The primary purpose of the Workers’ Compensation system is to provide workers’ with an income while they are recovering from an injury. The amount of the payments a worker receives will be based upon his/her Average Weekly Wage (AWW). The most important number in Workers’ Compensation is the employee’s average weekly wage.
How to Calculate the Most Important Number in Workers’ Compensation
Generally, the AWW is calculated by looking back fifty two (52) weeks from the date of injury and dividing the gross amount of earnings by fifty two. Any bonuses, overtime, commissions or other incentives can be included in the gross amount. A percentage of the AWW is then paid to the injured worker depending upon whether he/she is totally or partially disabled from work.
If a worker has not been employed for a full calendar year before the injury, typically the number of weeks worked will be used to divide the gross earnings for that period. As an example, if the worker were employed for 26 weeks and made $20,800 during that time, the AWW would be $20,800 divided by 26 to equal $800.00.
In some cases, if a worker has only worked in the slower season rather than the higher season, an argument can be made a comparable employee’s wages should be used in order to arrive at a fairer AWW. A comparable employee is one who usually is employed by the same employer in the same job classification and earns the same wage rate. A comparable employee’s wages are also used when the employee has worked for a very short period of time for the employer and a calculation of his/her wage is not possible.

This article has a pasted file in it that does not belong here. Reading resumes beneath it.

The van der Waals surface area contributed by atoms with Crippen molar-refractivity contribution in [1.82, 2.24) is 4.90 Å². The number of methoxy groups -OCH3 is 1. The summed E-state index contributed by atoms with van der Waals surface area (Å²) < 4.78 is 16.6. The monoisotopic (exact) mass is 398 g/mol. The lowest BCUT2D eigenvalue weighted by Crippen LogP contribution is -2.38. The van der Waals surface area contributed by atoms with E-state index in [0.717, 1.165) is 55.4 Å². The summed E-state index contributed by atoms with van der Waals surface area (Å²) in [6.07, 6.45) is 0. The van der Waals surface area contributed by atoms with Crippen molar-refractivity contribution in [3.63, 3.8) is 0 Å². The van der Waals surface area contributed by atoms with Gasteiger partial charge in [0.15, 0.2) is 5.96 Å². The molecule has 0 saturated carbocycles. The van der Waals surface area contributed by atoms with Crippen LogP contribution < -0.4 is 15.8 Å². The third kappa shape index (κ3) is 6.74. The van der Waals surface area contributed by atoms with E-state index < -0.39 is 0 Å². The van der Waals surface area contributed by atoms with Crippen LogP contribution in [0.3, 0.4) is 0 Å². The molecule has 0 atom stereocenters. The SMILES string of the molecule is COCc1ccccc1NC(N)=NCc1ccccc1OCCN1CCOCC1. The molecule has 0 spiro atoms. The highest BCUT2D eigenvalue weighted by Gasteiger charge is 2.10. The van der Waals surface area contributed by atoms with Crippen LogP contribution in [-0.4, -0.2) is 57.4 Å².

However, the above example does not hold true when the job held at the time of the injury is seasonal in nature. Take the case of a teacher who works 38 weeks a year. Courts have held that the gross yearly income from the job should be divided by 52 weeks rather than the actual number of weeks worked, 38 in this example. This confuses how to calculate the most important number in workers’ compensation.
Concurrent employment is defined as a job an employee is actually working at the time of the injury, or a contract for hire that is in place when the injury occurs. If an injured worker is concurrently employed at the time of his/her injury, the wages from both jobs will be considered in the calculation of the AWW. As an example, if the AWW from the job where the injury occurred is $800.00 and the AWW from the second employer is $200.00 the total AWW will be $1000.00 a week. Any number of jobs can be included in the calculation of the AWW. However, there is one important exception to this rule. Only wages from jobs where the employer has workers’ compensation insurance can be included. This means a worker who is self-employed or works for someone else who does not carry worker’s compensation cannot have those wages included. The other limitation is that the job must be one where the employer carries worker’s compensation insurance coverage in the state of Massachusetts.
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